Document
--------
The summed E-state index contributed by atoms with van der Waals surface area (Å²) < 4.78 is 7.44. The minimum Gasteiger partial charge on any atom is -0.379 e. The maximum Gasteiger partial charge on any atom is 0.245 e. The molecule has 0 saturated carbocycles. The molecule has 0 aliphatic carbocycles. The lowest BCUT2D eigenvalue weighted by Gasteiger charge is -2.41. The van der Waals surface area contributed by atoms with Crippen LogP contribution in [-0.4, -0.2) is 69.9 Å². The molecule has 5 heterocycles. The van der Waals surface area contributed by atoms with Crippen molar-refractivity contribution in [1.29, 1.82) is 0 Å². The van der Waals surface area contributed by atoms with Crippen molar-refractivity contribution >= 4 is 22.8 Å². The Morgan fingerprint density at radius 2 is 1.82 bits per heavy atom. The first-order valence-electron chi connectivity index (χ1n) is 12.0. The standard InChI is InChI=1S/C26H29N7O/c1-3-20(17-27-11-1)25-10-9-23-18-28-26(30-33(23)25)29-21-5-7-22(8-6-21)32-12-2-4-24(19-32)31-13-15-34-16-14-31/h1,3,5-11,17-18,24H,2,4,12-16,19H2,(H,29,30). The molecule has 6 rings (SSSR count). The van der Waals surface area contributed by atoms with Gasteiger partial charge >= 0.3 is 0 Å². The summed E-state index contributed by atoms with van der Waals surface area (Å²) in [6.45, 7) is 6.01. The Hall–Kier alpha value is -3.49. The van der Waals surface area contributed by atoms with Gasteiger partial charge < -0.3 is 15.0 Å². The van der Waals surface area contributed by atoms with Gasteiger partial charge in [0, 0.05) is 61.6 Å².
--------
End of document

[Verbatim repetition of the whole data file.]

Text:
The summed E-state index contributed by atoms with van der Waals surface area (Å²) < 4.78 is 7.44. The minimum Gasteiger partial charge on any atom is -0.379 e. The maximum Gasteiger partial charge on any atom is 0.245 e. The molecule has 0 saturated carbocycles. The molecule has 0 aliphatic carbocycles. The lowest BCUT2D eigenvalue weighted by Gasteiger charge is -2.41. The van der Waals surface area contributed by atoms with Crippen LogP contribution in [-0.4, -0.2) is 69.9 Å². The molecule has 5 heterocycles. The van der Waals surface area contributed by atoms with Crippen molar-refractivity contribution in [1.29, 1.82) is 0 Å². The van der Waals surface area contributed by atoms with Crippen molar-refractivity contribution >= 4 is 22.8 Å². The Morgan fingerprint density at radius 2 is 1.82 bits per heavy atom. The first-order valence-electron chi connectivity index (χ1n) is 12.0. The standard InChI is InChI=1S/C26H29N7O/c1-3-20(17-27-11-1)25-10-9-23-18-28-26(30-33(23)25)29-21-5-7-22(8-6-21)32-12-2-4-24(19-32)31-13-15-34-16-14-31/h1,3,5-11,17-18,24H,2,4,12-16,19H2,(H,29,30). The molecule has 6 rings (SSSR count). The van der Waals surface area contributed by atoms with Gasteiger partial charge >= 0.3 is 0 Å². The summed E-state index contributed by atoms with van der Waals surface area (Å²) in [6.45, 7) is 6.01. The Hall–Kier alpha value is -3.49. The van der Waals surface area contributed by atoms with Gasteiger partial charge < -0.3 is 15.0 Å². The van der Waals surface area contributed by atoms with Gasteiger partial charge in [0, 0.05) is 61.6 Å².